Back in late February I was getting nauseous listening to the garbage resonating from the San Francisco Giants training camp in regards to drug user Barry Bonds. He was as usual complaining about his aching knees, when what it really was the withdrawal symptoms from all the "ROIDS" that were being flushed out of his system. I suggested at this time that Barry would not hit over 25 homeruns in 2006, and urged you to place a bet if it was available.
Today it is May 15th and it certainly could not happen to a nicer guy then Bonds as he is struggling big time with a 2.17 batting average , 5 HOMERUNS and a paltry12 RBI's in 32 games and 88 at bats. There is a great lesson to be learned from the faltering decline of Barry Bonds the former baseball superstar.
When he decided a few years ago to prolong his career with the "Clear and the Cream" courtesy of Balco, his goal was to replace Henry Aaron as the most prolific homerun hitter in MLB history.
What he is going to get is a whole lot of grief and be chased from the game, as a less then average major league hitter. The chances of Bond turning this dismal season around, is about the same percentage that the Kansas City Royals have of not losing 100 games this season.
We are all guilty of at least once in our lives of fantasying about some dream scenario, that we have little chance of obtaining.
But we all like to do it. As we have seen in Bond's case, "Be careful what you ask for"!
February article reprint:
BARRY BONDS WILL NOT HIT 25 HOME RUNS!
It would be safe to say that very few people turn me off as much as Barry Bonds does and as I said a few years ago, I wish he would just go away and climb under the rock he came out from about twenty years ago. On the other hand, this is Major League Baseball and as long as someone is lining up with $18 million a year to pay him to play, why would he go away?
What really blows me away is his whining about his bad knee and how there are days when he cannot tolerate the pain. This is Barry Bonds not Jerome Bettis who is a athlete who has been getting pounded by vicious tackles the past fifteen years and plays a game where he actually does hit the grass.
Bonds has been standing in left field the past several years, playing a sport that requires you to stand in the sun for maybe twenty minutes at a time and every once in a while move a few feet to catch a ball or toss it back to the infield. I'm sorry I neglected to mention the 40 or so times he has to trot around the bases after a homerun, or the 100 or so times he must trot to first base after an intentional walk.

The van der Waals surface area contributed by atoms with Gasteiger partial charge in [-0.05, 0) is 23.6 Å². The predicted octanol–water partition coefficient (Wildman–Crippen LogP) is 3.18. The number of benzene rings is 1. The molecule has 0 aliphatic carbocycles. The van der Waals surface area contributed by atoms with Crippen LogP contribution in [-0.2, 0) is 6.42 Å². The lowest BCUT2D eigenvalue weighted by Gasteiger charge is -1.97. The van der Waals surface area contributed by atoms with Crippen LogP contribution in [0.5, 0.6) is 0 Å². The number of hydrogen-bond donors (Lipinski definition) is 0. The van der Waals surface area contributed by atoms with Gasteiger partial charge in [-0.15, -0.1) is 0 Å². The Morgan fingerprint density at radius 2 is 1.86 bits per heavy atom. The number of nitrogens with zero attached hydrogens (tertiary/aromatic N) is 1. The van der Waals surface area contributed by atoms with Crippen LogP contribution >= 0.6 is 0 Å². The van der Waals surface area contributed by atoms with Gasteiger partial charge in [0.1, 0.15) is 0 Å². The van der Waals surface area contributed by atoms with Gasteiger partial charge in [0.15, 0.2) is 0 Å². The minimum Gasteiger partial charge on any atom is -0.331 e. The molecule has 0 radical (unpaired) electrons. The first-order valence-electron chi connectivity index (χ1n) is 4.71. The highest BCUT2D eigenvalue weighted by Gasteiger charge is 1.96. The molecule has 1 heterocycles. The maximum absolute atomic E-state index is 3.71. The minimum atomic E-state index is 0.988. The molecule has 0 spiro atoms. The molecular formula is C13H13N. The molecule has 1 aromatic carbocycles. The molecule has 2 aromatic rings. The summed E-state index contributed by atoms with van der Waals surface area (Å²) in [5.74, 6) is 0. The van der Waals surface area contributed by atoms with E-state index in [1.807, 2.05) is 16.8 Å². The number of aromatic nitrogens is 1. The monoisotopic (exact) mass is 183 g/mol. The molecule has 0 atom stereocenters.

In the past three years he has had a total of 13 stolen bases, so I feel sorry for that man that he had to dive on the soft clay surface that at some parks is like a beach when he stole second base. The man made decision years ago to pump himself up with steroids, that resulted in his head swelling to the size of a basketball and gave him that instant gratification that several athletes yearn for.
Now he sits at training camp in Scottsdale, Arizona sounding like a man that just spent ten years on the battlefield in Iraq. I mean give me a break, get your sorry ass to the gym and get in shape like most normal athletes do and that is with sweat and tears.
As I mention in the title at the top of the page, I seriously hope that any sportsbook offers a proposition wager on whether Barry will hit over or under 25 homeruns.
Most people would think that if he suits up for 100 games, hitting that number is a foregone conclusion, I beg to differ. This guy is going to get booed right off the field and hopefully he leaves the game for good, as professional baseball in America, has enough problems as it is!
Online Sports Betting.
Article Source: http://www.articledashboard.com.
Bob Acton is an experienced sports writer and handicapper, who has written for the sports industry for over 10 years. His years of writing for Sports Scene, sports consulting on 33 Made for Television and Major Motion Pictures and his work as an instructor at Pro Teach Baseball Academy, have made Bob a trusted and respected source in the sports world. .
By: Bob Acton